as a parent, sometimes it’s hard to bite your tongue and sit idly by as your toddler makes a huge, destructive mess. it wouldn’t be so hard maybe, if you weren’t the one to have to clean it up always. being able to relax and breathe through their messes is one thing you have to begin doing as soon as they are born. it begins with their poop and barf. it seems like the poop flows from their butts like a fountain of youth for the first few months. they invariably let loose every time you put them in something new, it flows out the sides of the diaper, all up their back, all over you, your furniture, everything. your shirt always smells like regurgitated milk. then, it just progresses from there. it moves on to their food, their toys, and pretty much every facet of their existence is in some way marked by messes and chaos. people look at you like, “how do you live like that?” but you learn to ignore these looks, and you learn to relax, even if you are not a very relaxed person.
case in point, the other day, we took a family outing to kroger (we are just one exciting family). normally, i don’t let ruth out of the cart, as i’ve said before, because she tends to disappear pretty quickly. however, when greg is there, too, she knows she can get out. a three year old in a grocery store can be a very scary thing. all that energy. all those neatly stacked lines of goods. not a good combo. that’s why we had to think quick and let her help us to shop.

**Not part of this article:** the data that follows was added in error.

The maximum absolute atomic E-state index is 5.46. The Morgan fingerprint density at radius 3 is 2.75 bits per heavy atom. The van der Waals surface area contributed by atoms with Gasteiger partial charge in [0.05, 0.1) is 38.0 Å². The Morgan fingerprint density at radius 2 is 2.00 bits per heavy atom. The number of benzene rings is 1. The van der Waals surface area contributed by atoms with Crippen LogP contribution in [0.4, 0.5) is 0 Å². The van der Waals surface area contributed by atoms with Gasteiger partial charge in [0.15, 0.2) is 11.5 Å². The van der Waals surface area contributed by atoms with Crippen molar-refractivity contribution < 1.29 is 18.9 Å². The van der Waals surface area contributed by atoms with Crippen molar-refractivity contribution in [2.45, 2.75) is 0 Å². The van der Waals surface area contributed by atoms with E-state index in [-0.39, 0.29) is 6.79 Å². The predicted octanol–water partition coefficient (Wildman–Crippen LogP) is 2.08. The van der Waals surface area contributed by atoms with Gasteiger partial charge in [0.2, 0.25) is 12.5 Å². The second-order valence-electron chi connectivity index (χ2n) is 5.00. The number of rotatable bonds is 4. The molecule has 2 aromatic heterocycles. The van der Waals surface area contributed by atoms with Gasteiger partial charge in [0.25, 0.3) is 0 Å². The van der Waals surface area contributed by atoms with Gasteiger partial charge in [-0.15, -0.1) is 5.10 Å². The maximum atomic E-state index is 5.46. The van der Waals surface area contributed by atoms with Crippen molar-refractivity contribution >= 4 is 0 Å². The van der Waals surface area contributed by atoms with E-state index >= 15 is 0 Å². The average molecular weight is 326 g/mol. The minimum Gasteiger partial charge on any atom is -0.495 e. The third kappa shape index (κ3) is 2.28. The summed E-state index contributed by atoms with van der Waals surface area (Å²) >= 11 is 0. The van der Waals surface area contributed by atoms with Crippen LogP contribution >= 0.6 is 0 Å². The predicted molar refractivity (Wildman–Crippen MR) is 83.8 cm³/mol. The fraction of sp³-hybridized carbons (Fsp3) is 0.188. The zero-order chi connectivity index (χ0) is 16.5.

and it was great. toddlers want to be big, and anything they can do that they feel enhances their status as a grown person, you can usually somehow use to your advantage to get them to help you. now, keep in mind, this is three year old help, which is sometimes less helpful than none at all, and usually, there is some type of large mess to clean up afterward.
like i said, ruth got into it. “ruth, we need peppers. let dad pick you up and you pick out three.” then, she was on to the apples, then the bananas, which all got flopped over into the cart. now, i’m not too much of an anal person, i don’t think. but i usually organize my shopping cart pretty well. that is to say, all the produce in one area, all the canned goods in another, and all of the refrigerated and frozen stuff together to keep each other cold, and of course, the golden rule, anything soft or squish-able on top of anything hard. ruth is clearly oblivious to this and just chucked everything in together. midway through the trip, and i could barely look into the cart without wincing. there were the bananas under the canned goods. the bread crunched up in the corner. and ruth kept coming back with more to toss on top, asking, “what else do we need?”
it was one of those times, when you have to say to yourself, “so what about the bananas? look at how much fun she’s having. and she’s learning about food and stuff and feeling all responsible and grown-up. what’s a few squished bananas compared with a feeling of accomplishment and pride?” some things in life are better than a loaf of nicely-shaped bread, undented canned goods, unbruised produce.